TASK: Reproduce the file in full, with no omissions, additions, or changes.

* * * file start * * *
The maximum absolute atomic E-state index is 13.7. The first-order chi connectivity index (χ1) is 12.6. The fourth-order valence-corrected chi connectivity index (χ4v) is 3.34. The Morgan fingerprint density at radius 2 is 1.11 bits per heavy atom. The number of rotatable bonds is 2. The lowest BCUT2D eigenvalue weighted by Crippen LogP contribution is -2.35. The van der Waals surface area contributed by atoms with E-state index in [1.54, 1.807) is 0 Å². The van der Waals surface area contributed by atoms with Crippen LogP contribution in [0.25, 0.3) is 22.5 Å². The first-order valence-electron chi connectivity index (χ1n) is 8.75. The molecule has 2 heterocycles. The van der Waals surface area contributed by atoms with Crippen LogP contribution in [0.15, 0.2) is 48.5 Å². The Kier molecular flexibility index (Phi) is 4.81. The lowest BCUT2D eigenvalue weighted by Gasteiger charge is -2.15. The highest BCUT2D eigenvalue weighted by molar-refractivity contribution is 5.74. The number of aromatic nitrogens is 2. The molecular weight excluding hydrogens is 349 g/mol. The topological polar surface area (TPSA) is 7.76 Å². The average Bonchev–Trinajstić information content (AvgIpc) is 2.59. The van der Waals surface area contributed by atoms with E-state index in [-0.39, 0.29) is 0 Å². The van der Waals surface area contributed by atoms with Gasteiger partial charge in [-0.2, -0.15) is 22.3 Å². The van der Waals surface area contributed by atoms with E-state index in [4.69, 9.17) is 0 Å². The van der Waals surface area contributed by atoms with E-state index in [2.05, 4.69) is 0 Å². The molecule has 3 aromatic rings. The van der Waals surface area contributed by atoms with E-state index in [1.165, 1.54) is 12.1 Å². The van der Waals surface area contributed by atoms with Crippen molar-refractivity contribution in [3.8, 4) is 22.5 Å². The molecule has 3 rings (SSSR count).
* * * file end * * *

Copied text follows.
The maximum absolute atomic E-state index is 13.7. The first-order chi connectivity index (χ1) is 12.6. The fourth-order valence-corrected chi connectivity index (χ4v) is 3.34. The Morgan fingerprint density at radius 2 is 1.11 bits per heavy atom. The number of rotatable bonds is 2. The lowest BCUT2D eigenvalue weighted by Crippen LogP contribution is -2.35. The van der Waals surface area contributed by atoms with E-state index in [1.54, 1.807) is 0 Å². The van der Waals surface area contributed by atoms with Crippen LogP contribution in [0.25, 0.3) is 22.5 Å². The first-order valence-electron chi connectivity index (χ1n) is 8.75. The molecule has 2 heterocycles. The van der Waals surface area contributed by atoms with Crippen LogP contribution in [0.15, 0.2) is 48.5 Å². The Kier molecular flexibility index (Phi) is 4.81. The lowest BCUT2D eigenvalue weighted by Gasteiger charge is -2.15. The highest BCUT2D eigenvalue weighted by molar-refractivity contribution is 5.74. The number of aromatic nitrogens is 2. The molecular weight excluding hydrogens is 349 g/mol. The topological polar surface area (TPSA) is 7.76 Å². The average Bonchev–Trinajstić information content (AvgIpc) is 2.59. The van der Waals surface area contributed by atoms with E-state index in [-0.39, 0.29) is 0 Å². The van der Waals surface area contributed by atoms with Gasteiger partial charge in [-0.2, -0.15) is 22.3 Å². The van der Waals surface area contributed by atoms with E-state index in [4.69, 9.17) is 0 Å². The van der Waals surface area contributed by atoms with E-state index in [2.05, 4.69) is 0 Å². The molecule has 3 aromatic rings. The van der Waals surface area contributed by atoms with E-state index in [1.165, 1.54) is 12.1 Å². The van der Waals surface area contributed by atoms with Crippen molar-refractivity contribution in [3.8, 4) is 22.5 Å². The molecule has 3 rings (SSSR count).